en, and vitalize a people; and the purer they are, the more they are worth as factors of nationality.
It is worth while to try to be decent, to reform bad habits, and fortify exposed places in our public life; for the best is the longest lived.
This is not very new; a good deal of such preaching was wasted upon the Jews; but, after being sickened upon the doctrine that a fall of temperature produces a given number of suicides, and that morals have no influence in civilization, it is worth the cost of listening to a sermon, to get back again, under a disciple of Darwin, to the old truth, that it is well with the good, and ill with the evil, evermore on the earth.
The hopeful aspect given to change in national life by Darwinian Politics deserves special notice, and seems timely.
We are all afraid to change—born conservatives; and we all want something changed—born radicals; and we do change. All human life varies incessantly; the new generation sees life in new aspects, and rejoices in other colors. The variation comes in constantly; and it is our safety. Our inborn conservatism would kill us off if the variation did not help our inborn radicalism in the else unequal struggle. That which is, like the bird in the hand, is worth two reforms in the bush, for a contest. In short, nations grow, progress, thrive, through the law of variation from inheritance.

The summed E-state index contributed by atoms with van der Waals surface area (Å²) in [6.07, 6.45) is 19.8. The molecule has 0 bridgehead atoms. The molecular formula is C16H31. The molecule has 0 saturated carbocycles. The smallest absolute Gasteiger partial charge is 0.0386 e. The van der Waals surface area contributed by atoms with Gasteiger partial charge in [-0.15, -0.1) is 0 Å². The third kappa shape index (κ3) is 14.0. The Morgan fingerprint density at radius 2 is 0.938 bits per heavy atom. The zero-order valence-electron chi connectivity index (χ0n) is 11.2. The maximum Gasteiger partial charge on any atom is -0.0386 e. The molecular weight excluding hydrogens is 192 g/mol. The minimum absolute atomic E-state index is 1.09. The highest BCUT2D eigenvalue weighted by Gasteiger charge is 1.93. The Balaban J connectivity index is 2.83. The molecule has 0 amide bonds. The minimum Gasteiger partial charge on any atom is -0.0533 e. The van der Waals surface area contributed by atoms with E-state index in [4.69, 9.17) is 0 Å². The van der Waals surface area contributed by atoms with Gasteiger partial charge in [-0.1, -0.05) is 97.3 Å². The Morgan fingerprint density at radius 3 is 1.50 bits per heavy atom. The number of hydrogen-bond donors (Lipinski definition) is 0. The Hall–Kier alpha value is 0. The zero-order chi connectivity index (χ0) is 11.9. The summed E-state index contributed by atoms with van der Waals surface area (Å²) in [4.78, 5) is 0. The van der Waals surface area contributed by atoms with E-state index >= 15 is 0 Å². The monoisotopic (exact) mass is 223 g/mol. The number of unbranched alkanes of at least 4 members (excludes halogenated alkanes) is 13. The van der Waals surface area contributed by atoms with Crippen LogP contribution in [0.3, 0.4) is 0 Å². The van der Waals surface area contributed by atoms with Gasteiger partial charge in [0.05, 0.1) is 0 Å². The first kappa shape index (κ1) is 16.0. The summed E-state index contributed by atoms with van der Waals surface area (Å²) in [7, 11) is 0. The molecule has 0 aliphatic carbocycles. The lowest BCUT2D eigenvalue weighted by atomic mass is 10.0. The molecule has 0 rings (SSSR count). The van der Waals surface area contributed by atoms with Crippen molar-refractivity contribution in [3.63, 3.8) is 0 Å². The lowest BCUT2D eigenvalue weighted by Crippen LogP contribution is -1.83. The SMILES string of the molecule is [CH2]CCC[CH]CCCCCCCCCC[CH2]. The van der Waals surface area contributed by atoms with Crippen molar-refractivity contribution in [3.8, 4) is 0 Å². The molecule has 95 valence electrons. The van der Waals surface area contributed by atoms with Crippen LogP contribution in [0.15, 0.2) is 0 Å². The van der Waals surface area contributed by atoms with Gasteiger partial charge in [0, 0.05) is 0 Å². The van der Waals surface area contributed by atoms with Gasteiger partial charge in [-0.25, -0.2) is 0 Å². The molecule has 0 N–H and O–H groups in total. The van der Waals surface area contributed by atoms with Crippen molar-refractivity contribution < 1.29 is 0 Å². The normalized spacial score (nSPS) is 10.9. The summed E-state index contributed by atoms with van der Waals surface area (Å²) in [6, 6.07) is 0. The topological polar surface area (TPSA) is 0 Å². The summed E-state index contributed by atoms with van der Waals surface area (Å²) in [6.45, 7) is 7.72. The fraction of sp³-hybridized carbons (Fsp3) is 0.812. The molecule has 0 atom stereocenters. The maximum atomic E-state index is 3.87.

"One of the greatest pains to human nature is the pain of a new idea;" the consolation is, that only in pain does progress get birth, and that the things born are, on the whole, like the babies of any year, a little stronger and better than the things which die to give them room. Nor is this so because the moon is not made of green cheese, but because a beneficent law underlies human existence. The exceptions are numerous; so too are the small graves at Rose Hill, and yet there are more men on the earth, on the whole, happier than their ancestors, than there were fifty years ago. We must change; it is our cowardice or indolence that makes change a danger. The law deals generously with virtue and strength.
It is curious to mark how slowly we learn some of these simple lessons. A century ago, we respected, envied, the noble savage. The contemptible creature was semi-divine to first-rate poets and statesmen. They bewailed society, and longed for nakedness in the woods.
The same men knew that one Roman soldier had outmatched fifty semi-barbarians in every struggle, and that noble savages fell into the toils of the meanest civilized men in the slave-trade.
Civilization is strength and happiness. Miss Fragilla may not get all the new bonnets she wants; but that pain is easier borne than the "sound belashing" her ancestor got at her age, two centuries ago. She may not be all we could wish, but no young man of our blood would pass her by for a Choctaw princess.